I sat in class tonight admittedly very annoyed at the fact that we often get swept away in lots of grandiose conversations about nothing (and everything) partially because the class is set up for open discussion and our professor definitely encourages thought and processing, but namely because we have a lot of people who need to be heard. I suppose that it is a bit arrogant of me to suggest such a thing but I have more than tonight’s class to believe my claim. Now, as I sit in what any outsider would presume to be a highly intellectual discussion I sat and wondered, “What am I doing here?” Not that I do not belong here as I am absolutely capable of analyzing, forming an opinion and discussing ideas, etc. However what am I getting from this experience?
I wondered briefly if I am where I am because it is safe. I mean sure, it is courageous to move 2100 miles away from home to a new city where you don’t know anyone and not only make a life there, but study there and begin to blossom your career there. However, I have to wonder if the whole idea of getting a Doctorate was a decision made by my ego. Read: out of fear. The thing that I hold most dearly is freedom, and what I do not want is to be:
- Financially unstable
- Intellectually stagnant
- Unable to stay home with my children
- Unable to travel the world, write, and make a living archiving my experiences
Now tell me why I couldn’t do that without a doctorate? Let me pause and say that I am not considering quitting my program, this was simply a thought that I chose to explore in class, but I find that it is important to continually question the rationale behind my actions and decisions. It is my desire to be purposeful and mindful throughout the course of this program but also my life. So I sat and I thought, was this major life decision made out of fear? And I have to say, well admit to myself that perhaps on some level the answer is “yes,” and that is okay.
Does it interest me to one day participate in academic circle-jerk where intellectuals sit around with other intellectuals talking about abstract ideas and philosophical theory? No. I knew upon beginning and it has not changed that I want to be a practitioner. Is it even important, then, to get this degree? Yes, but for me it is much more about the experience of learning about leadership and learning the academic way (Academic Tao) . I believe that as much as we can learn about leadership the practice of being a leader is largely unable to be described. Those things you cannot put your finger on, but are certain of. I have to presume that to some extent isn’t everyone’s purpose simply to learn about a thing we already know?
How does this formal study of leadership make me any more capable of guiding? Maybe I will have an answer for that that doesn’t feel like lip service in a few years, maybe I won’t. Perhaps I will have nothing to show for four years of hoop jumping besides a few letters behind my name and the meaning those letters hold to others. I am not really sure, yet, what they mean to me. If anything its an external acknowledgement of my hard work. So now I’m no different than the people that initiated my question. If it takes someone telling me there is something wrong, because I should know.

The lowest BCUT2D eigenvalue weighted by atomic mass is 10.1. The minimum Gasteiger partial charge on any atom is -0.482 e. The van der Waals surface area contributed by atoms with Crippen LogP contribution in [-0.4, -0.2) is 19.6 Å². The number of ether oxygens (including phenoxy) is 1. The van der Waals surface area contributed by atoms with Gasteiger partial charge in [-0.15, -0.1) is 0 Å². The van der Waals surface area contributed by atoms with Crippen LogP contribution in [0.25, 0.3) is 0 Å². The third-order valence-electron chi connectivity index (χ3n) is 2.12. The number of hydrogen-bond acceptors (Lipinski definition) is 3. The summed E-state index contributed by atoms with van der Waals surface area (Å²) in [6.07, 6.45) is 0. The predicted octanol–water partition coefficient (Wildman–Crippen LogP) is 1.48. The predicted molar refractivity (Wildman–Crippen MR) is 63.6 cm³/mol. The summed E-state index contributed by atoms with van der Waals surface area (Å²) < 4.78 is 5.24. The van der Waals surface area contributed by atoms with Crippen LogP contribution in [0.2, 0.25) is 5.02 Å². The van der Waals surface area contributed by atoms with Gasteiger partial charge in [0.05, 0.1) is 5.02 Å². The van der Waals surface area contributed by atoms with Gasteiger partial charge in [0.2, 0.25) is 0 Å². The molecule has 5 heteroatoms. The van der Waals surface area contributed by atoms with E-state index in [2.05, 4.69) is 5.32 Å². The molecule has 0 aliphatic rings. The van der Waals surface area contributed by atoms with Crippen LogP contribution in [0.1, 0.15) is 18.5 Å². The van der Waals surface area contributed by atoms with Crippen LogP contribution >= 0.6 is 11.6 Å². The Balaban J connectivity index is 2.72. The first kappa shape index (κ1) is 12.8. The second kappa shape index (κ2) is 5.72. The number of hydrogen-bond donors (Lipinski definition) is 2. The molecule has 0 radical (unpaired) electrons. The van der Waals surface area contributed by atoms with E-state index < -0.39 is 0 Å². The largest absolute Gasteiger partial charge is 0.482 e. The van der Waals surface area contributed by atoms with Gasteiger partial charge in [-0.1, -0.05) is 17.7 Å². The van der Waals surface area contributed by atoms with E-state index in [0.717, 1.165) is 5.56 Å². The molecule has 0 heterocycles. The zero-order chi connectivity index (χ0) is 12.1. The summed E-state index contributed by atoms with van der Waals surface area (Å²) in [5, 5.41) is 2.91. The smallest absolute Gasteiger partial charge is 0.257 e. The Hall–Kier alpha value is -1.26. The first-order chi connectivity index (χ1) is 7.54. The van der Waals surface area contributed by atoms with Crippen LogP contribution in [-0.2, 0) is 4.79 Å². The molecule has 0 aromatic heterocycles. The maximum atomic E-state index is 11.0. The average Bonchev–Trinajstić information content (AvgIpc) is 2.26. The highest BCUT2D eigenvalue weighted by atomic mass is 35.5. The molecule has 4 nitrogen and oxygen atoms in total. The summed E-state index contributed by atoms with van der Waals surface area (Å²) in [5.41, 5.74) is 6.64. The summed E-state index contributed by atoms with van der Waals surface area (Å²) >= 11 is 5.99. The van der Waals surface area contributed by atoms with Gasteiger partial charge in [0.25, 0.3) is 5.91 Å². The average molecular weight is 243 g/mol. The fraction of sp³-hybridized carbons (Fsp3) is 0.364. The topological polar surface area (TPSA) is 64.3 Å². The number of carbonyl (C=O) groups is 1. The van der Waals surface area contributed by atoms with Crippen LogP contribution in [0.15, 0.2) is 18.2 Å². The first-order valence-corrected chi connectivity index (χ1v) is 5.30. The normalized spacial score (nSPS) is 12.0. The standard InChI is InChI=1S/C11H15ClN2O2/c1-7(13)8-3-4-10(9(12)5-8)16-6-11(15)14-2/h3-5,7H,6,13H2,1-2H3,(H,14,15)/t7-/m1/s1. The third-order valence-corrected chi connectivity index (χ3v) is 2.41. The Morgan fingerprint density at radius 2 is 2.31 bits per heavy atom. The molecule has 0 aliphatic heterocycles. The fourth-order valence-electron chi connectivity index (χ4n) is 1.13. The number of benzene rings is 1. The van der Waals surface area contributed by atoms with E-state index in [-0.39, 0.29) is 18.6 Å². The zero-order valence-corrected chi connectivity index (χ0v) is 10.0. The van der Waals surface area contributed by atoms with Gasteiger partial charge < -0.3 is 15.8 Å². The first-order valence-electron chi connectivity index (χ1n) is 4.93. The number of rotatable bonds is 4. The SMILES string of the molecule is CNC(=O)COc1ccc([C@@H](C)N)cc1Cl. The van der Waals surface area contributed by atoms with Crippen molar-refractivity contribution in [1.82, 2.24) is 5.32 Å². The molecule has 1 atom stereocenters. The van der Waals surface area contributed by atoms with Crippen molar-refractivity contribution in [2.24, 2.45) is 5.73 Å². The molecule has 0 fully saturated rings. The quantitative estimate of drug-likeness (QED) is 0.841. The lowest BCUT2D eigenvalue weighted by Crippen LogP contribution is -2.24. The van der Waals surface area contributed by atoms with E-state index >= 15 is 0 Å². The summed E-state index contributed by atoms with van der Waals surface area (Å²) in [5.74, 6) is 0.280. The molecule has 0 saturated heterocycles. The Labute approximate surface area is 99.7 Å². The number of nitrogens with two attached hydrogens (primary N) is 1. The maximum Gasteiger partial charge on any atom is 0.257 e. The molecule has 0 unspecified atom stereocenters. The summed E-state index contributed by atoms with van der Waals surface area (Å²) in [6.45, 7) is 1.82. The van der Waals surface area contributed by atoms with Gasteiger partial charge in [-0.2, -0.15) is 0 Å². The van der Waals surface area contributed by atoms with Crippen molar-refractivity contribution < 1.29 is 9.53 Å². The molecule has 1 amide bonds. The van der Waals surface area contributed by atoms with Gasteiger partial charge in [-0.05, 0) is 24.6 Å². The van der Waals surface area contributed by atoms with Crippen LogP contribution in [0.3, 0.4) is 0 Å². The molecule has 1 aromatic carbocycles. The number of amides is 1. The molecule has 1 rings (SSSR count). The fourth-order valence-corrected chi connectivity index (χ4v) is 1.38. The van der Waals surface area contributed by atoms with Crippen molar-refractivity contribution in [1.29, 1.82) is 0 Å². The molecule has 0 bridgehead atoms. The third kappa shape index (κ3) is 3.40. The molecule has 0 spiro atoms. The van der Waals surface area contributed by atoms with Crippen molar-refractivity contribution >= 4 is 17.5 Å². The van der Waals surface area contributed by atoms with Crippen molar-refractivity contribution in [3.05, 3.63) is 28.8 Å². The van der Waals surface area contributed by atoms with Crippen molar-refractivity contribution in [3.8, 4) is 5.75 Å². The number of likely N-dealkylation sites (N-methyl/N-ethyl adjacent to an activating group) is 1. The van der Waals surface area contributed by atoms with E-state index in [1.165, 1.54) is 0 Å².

The fact of the matter is, sometimes I just get irritated having to participate in the charade of who knows what and who can prove XYZ in class. I have more interest in the personal satisfaction gained from my knowledge and am much more proud of growth shown here than grades on my papers written for class. In fact I think I need to care a bit more about the academic component of my current academic career. Do I need to be told how impressive it is to have a doctorate? No. Do I need to be called doctor? I would much prefer to be called Jessica. Do I want to talk about Shein, Kuhn, Ghandi, and Mandela? I would much rather hear someone’s “story”. I don’t know what I’m doing here other than living an experience that not a lot of people get to live. For that alone I am grateful. Is getting my Doctorate the thing that excites me, the thing that wakes me up in the morning, my passion? No, not by a long shot. People are. Conversation is. Learning is. Perhaps that is why I get frustrated in class…none of that is happening. There is dialogue but we are not sharing ideas, there is no reception. We spit out words and they stay there heavy in the air until it is so thick you cannot breathe. Then we hold our breathe and speak until we can’t anymore. It just has to get out. Somebody acknowledge me. Affirm that I am here. That is what they are saying. That is what the academics are in constant fear of, going unnoticed. So we sit in that circle and look left and say “I see you” look right and say “I hear you” and on and on all the while blind and deaf.
And now that I know it, I think I can deal a little better. So what am I getting from it? You know, besides a great lesson in patience and humility? I am getting an opportunity to listen. I am getting, also, an opportunity to ask for more, to call a spade a spade and to incite some ingestion of thought (self included). Or I can sit quietly like I usually do and wait for time to pass.